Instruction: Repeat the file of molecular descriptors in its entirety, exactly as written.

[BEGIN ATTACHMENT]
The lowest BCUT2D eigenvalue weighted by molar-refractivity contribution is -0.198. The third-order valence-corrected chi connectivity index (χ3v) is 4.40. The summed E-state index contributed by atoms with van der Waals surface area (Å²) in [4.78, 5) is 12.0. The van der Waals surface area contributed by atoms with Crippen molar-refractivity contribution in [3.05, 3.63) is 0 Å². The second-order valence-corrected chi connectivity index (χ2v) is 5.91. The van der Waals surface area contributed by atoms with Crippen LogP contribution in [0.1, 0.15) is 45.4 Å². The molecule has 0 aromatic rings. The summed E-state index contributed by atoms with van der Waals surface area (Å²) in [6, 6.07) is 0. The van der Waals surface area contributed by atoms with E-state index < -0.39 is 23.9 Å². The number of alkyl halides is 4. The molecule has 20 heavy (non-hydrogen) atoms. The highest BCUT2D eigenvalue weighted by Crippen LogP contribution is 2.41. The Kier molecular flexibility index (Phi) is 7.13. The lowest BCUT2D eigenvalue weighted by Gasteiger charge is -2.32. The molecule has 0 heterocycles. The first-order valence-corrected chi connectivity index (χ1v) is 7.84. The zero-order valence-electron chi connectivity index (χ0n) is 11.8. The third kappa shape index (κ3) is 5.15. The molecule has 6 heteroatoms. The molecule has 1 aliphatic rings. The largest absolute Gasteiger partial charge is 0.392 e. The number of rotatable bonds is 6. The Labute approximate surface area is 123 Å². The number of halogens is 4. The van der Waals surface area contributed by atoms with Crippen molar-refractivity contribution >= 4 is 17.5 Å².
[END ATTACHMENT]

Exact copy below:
The lowest BCUT2D eigenvalue weighted by molar-refractivity contribution is -0.198. The third-order valence-corrected chi connectivity index (χ3v) is 4.40. The summed E-state index contributed by atoms with van der Waals surface area (Å²) in [4.78, 5) is 12.0. The van der Waals surface area contributed by atoms with Crippen molar-refractivity contribution in [3.05, 3.63) is 0 Å². The second-order valence-corrected chi connectivity index (χ2v) is 5.91. The van der Waals surface area contributed by atoms with Crippen LogP contribution in [0.1, 0.15) is 45.4 Å². The molecule has 0 aromatic rings. The summed E-state index contributed by atoms with van der Waals surface area (Å²) in [6, 6.07) is 0. The van der Waals surface area contributed by atoms with E-state index < -0.39 is 23.9 Å². The number of alkyl halides is 4. The molecule has 20 heavy (non-hydrogen) atoms. The highest BCUT2D eigenvalue weighted by Crippen LogP contribution is 2.41. The Kier molecular flexibility index (Phi) is 7.13. The lowest BCUT2D eigenvalue weighted by Gasteiger charge is -2.32. The molecule has 0 heterocycles. The first-order valence-corrected chi connectivity index (χ1v) is 7.84. The zero-order valence-electron chi connectivity index (χ0n) is 11.8. The third kappa shape index (κ3) is 5.15. The molecule has 6 heteroatoms. The molecule has 1 aliphatic rings. The largest absolute Gasteiger partial charge is 0.392 e. The number of rotatable bonds is 6. The Labute approximate surface area is 123 Å². The number of halogens is 4. The van der Waals surface area contributed by atoms with Crippen molar-refractivity contribution >= 4 is 17.5 Å².